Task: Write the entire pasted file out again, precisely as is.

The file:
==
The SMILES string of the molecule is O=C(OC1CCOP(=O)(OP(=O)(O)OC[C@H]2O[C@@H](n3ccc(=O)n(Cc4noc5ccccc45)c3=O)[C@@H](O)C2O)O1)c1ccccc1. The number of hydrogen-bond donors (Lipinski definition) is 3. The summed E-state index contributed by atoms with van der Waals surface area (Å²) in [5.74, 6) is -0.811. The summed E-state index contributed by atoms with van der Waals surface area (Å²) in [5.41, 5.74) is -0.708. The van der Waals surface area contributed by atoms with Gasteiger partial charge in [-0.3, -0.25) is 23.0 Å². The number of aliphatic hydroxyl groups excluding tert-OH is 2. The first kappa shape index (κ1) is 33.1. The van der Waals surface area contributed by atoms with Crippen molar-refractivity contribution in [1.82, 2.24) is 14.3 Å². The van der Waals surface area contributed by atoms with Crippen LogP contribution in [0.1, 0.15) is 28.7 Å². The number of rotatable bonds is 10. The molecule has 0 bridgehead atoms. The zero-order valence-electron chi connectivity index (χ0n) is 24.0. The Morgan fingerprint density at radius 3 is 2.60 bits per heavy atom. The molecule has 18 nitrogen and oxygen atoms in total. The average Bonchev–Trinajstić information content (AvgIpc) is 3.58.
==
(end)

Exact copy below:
The SMILES string of the molecule is O=C(OC1CCOP(=O)(OP(=O)(O)OC[C@H]2O[C@@H](n3ccc(=O)n(Cc4noc5ccccc45)c3=O)[C@@H](O)C2O)O1)c1ccccc1. The number of hydrogen-bond donors (Lipinski definition) is 3. The summed E-state index contributed by atoms with van der Waals surface area (Å²) in [5.74, 6) is -0.811. The summed E-state index contributed by atoms with van der Waals surface area (Å²) in [5.41, 5.74) is -0.708. The van der Waals surface area contributed by atoms with Gasteiger partial charge in [-0.3, -0.25) is 23.0 Å². The number of aliphatic hydroxyl groups excluding tert-OH is 2. The first kappa shape index (κ1) is 33.1. The van der Waals surface area contributed by atoms with Crippen molar-refractivity contribution in [1.82, 2.24) is 14.3 Å². The van der Waals surface area contributed by atoms with Crippen LogP contribution in [0.1, 0.15) is 28.7 Å². The number of rotatable bonds is 10. The molecule has 0 bridgehead atoms. The zero-order valence-electron chi connectivity index (χ0n) is 24.0. The Morgan fingerprint density at radius 3 is 2.60 bits per heavy atom. The molecule has 18 nitrogen and oxygen atoms in total. The average Bonchev–Trinajstić information content (AvgIpc) is 3.58.